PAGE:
When I try to be at my most creative to create something new, I often find myself struggling because I tend to over think and I add so many components that it becomes bizarre and not all that great. Today I took a step back and thought about what I love, what flavours would work, what techniques I’ve learnt and seen throughout my work experience in Paris, and oddly, the voice of my head chef. He used to constantly tell me how important it was for desserts to have textures as he guided me on glazing and garnishing those Éclairs I used to make at work. “Those rhubarb chips have to be crisp to provide a contrast in texture! It’s very important!!” Of course he said that all in French; croustillante was the word he used. I often drizzle some honey over my cereals and the musky taste of pears pairs beautifully with it. And so you have it.
If you’re wondering how in hell I got those slippery soft pear slices in there, I used chopsticks. Gotta improvise right?
I didn’t invent the idea of Cereal Milk Panna Cotta though. I adapted it from the Momofuku Milk Bar. Their ideas are insanely creative and I play on that and adjust it according to what I love or when I feel a substitute or change might improve upon it, constantly flipping between pages of cookbooks and my own stash of accumulated recipes. Panna Cotta itself usually tends to be too creamy and jellified for my liking but because this recipe is milk based, I found myself actually substituting a part of milk for cream. I used to make this amazing Panna Cotta at work. Silky, with just the right amount of wobble and it wasn’t intensely creamy. I found myself licking the back of the spoon every time I’m done spooning them onto shallow plates. So based on that, I tried to get the right proportion of cream to milk to achieve that same round finishing on the palate.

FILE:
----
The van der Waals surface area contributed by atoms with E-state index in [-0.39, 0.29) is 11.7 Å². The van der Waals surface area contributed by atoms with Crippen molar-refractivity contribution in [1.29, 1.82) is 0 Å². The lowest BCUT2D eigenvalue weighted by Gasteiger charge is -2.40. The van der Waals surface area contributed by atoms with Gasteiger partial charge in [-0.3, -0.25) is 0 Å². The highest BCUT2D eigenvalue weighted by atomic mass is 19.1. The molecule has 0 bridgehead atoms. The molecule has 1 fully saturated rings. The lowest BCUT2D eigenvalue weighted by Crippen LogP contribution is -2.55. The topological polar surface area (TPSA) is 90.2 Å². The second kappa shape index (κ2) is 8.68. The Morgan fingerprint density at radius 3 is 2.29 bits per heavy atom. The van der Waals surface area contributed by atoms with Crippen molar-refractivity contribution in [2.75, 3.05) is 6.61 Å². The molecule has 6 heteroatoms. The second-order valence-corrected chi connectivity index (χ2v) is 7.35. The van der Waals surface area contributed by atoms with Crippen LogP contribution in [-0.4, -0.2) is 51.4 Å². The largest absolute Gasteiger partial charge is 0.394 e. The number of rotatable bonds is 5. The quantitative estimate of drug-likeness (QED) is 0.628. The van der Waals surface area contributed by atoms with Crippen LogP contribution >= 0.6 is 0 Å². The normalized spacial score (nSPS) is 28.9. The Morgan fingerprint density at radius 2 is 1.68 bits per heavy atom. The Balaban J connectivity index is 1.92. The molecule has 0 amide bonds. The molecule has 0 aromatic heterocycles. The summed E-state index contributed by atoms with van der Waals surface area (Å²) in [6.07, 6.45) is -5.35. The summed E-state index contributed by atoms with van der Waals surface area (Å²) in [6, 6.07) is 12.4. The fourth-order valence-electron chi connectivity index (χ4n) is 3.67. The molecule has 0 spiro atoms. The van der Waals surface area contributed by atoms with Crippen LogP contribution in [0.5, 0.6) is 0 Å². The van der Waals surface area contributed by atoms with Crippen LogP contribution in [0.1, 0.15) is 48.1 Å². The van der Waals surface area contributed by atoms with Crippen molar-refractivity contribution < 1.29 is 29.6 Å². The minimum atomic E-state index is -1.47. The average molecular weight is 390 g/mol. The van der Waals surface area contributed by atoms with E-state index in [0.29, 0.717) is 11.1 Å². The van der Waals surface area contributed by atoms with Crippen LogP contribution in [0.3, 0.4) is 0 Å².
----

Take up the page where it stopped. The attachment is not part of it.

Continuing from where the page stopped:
That’s my new wooden pastry board by the way. I am currently obsessing over it. I just found out there’s a small dent on it and I am this close to going back to the shop to have it changed (restraining of course). I love it, such a worthy investment for only 59€; the smell of good wood, the sturdiness of it. It’s at least 10kilos that I’m wondering how I’m going to bring it back to Singapore… But it’s so perfect and big I just have to. I feel like I can conquer any kinds of dough with this pastry board and a rolling pin.
As for the poached pears, I poached them in the oven, laying them flat over a honey syrup. (I threw in some spices too just for an added kick) A technique I learnt.. Okay scratch that, I observed. Because I wasn’t under the gastro-restaurant anymore, I could only stand from across that big beautiful marble bench (something I really want in my home) and watch how they prepare it. No idea what went into it, how they cooked it, I just guessed how they would have made it based on what I did on their team the last time. Oh and I also tried putting myself in the chef’s shoes and think… “How would he have done this?” It seemed to work though so never doubt your instincts. No time for intimidation in the kitchen, just go for it! And at the same time, try this recipe out too! It requires a little more time because of the different components but it’s hardly tricky at all!
Cereal Milk Panna Cotta with Spiced Honey poached Pears:
For the Cereal Milk: (adapted from Momofuku Milk Bar)
cornflakes – 2 3/4 cups
cold Cream – 1 1/2 cups
cold Milk – 2 1/4 cups
light brown sugar – 2 tablespoons
salt – 1/4 teaspoon
Toast the cornflakes in a preheated 180 degree oven until lightly browned. Set aside to cool.